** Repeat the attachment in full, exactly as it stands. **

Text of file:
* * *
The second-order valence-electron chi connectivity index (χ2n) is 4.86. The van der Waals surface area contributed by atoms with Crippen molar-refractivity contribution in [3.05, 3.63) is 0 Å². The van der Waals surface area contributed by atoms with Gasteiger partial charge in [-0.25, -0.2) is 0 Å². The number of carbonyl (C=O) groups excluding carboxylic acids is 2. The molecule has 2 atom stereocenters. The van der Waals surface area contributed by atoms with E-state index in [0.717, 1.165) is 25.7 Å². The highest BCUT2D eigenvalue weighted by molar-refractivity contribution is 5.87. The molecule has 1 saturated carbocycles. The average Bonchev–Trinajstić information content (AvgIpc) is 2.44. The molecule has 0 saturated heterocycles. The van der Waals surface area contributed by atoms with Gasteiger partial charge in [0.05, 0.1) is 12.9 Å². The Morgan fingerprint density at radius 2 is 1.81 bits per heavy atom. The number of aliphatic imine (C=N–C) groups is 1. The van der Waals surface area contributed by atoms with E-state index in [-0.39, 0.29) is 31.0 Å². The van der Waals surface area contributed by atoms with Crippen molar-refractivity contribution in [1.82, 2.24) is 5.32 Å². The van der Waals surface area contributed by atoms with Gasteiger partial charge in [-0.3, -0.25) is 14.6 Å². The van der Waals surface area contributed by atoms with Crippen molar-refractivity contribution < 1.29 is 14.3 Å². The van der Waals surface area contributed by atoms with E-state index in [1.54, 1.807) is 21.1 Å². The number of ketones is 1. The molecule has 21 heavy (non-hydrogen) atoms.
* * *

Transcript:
The second-order valence-electron chi connectivity index (χ2n) is 4.86. The van der Waals surface area contributed by atoms with Crippen molar-refractivity contribution in [3.05, 3.63) is 0 Å². The van der Waals surface area contributed by atoms with Gasteiger partial charge in [-0.25, -0.2) is 0 Å². The number of carbonyl (C=O) groups excluding carboxylic acids is 2. The molecule has 2 atom stereocenters. The van der Waals surface area contributed by atoms with E-state index in [0.717, 1.165) is 25.7 Å². The highest BCUT2D eigenvalue weighted by molar-refractivity contribution is 5.87. The molecule has 1 saturated carbocycles. The average Bonchev–Trinajstić information content (AvgIpc) is 2.44. The molecule has 0 saturated heterocycles. The van der Waals surface area contributed by atoms with Gasteiger partial charge in [0.05, 0.1) is 12.9 Å². The Morgan fingerprint density at radius 2 is 1.81 bits per heavy atom. The number of aliphatic imine (C=N–C) groups is 1. The van der Waals surface area contributed by atoms with E-state index in [-0.39, 0.29) is 31.0 Å². The van der Waals surface area contributed by atoms with Crippen molar-refractivity contribution in [1.82, 2.24) is 5.32 Å². The van der Waals surface area contributed by atoms with Gasteiger partial charge in [-0.3, -0.25) is 14.6 Å². The van der Waals surface area contributed by atoms with Crippen molar-refractivity contribution < 1.29 is 14.3 Å². The van der Waals surface area contributed by atoms with E-state index in [1.54, 1.807) is 21.1 Å². The number of ketones is 1. The molecule has 21 heavy (non-hydrogen) atoms.